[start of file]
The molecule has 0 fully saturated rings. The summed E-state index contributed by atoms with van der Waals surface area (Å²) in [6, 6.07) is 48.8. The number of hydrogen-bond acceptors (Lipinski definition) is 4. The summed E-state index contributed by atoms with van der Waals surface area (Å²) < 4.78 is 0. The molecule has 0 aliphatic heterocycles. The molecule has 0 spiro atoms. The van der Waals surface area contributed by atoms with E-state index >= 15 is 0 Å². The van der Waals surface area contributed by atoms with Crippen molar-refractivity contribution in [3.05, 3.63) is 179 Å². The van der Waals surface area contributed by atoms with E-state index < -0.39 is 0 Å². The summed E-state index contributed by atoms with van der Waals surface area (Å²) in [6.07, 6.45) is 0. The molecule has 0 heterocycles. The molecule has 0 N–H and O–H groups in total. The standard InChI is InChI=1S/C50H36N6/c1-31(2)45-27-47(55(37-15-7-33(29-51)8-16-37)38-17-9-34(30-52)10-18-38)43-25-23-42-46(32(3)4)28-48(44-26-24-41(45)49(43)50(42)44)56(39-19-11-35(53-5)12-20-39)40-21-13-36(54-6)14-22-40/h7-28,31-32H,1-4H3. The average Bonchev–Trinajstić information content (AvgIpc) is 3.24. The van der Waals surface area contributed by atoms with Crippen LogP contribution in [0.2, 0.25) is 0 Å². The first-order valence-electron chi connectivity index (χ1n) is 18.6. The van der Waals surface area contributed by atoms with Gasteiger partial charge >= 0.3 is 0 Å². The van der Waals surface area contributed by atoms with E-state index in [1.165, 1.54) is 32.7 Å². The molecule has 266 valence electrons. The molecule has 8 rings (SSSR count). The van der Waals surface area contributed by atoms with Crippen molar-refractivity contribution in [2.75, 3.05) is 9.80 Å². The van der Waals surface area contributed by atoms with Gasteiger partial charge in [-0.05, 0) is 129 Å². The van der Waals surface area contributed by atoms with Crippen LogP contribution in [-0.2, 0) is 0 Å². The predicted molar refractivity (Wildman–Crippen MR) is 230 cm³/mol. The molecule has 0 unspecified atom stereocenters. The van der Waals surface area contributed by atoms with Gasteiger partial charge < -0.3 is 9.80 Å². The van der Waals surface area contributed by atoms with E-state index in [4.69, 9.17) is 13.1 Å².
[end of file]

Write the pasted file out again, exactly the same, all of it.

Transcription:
The molecule has 0 fully saturated rings. The summed E-state index contributed by atoms with van der Waals surface area (Å²) in [6, 6.07) is 48.8. The number of hydrogen-bond acceptors (Lipinski definition) is 4. The summed E-state index contributed by atoms with van der Waals surface area (Å²) < 4.78 is 0. The molecule has 0 aliphatic heterocycles. The molecule has 0 spiro atoms. The van der Waals surface area contributed by atoms with E-state index >= 15 is 0 Å². The van der Waals surface area contributed by atoms with Crippen molar-refractivity contribution in [3.05, 3.63) is 179 Å². The van der Waals surface area contributed by atoms with E-state index < -0.39 is 0 Å². The summed E-state index contributed by atoms with van der Waals surface area (Å²) in [6.07, 6.45) is 0. The molecule has 0 heterocycles. The molecule has 0 N–H and O–H groups in total. The standard InChI is InChI=1S/C50H36N6/c1-31(2)45-27-47(55(37-15-7-33(29-51)8-16-37)38-17-9-34(30-52)10-18-38)43-25-23-42-46(32(3)4)28-48(44-26-24-41(45)49(43)50(42)44)56(39-19-11-35(53-5)12-20-39)40-21-13-36(54-6)14-22-40/h7-28,31-32H,1-4H3. The average Bonchev–Trinajstić information content (AvgIpc) is 3.24. The van der Waals surface area contributed by atoms with Crippen LogP contribution in [0.2, 0.25) is 0 Å². The first-order valence-electron chi connectivity index (χ1n) is 18.6. The van der Waals surface area contributed by atoms with Gasteiger partial charge >= 0.3 is 0 Å². The van der Waals surface area contributed by atoms with E-state index in [1.165, 1.54) is 32.7 Å². The molecule has 266 valence electrons. The molecule has 8 rings (SSSR count). The van der Waals surface area contributed by atoms with Crippen molar-refractivity contribution in [2.75, 3.05) is 9.80 Å². The van der Waals surface area contributed by atoms with Gasteiger partial charge in [-0.05, 0) is 129 Å². The van der Waals surface area contributed by atoms with Crippen LogP contribution in [-0.2, 0) is 0 Å². The predicted molar refractivity (Wildman–Crippen MR) is 230 cm³/mol. The molecule has 0 unspecified atom stereocenters. The van der Waals surface area contributed by atoms with Gasteiger partial charge < -0.3 is 9.80 Å². The van der Waals surface area contributed by atoms with E-state index in [4.69, 9.17) is 13.1 Å².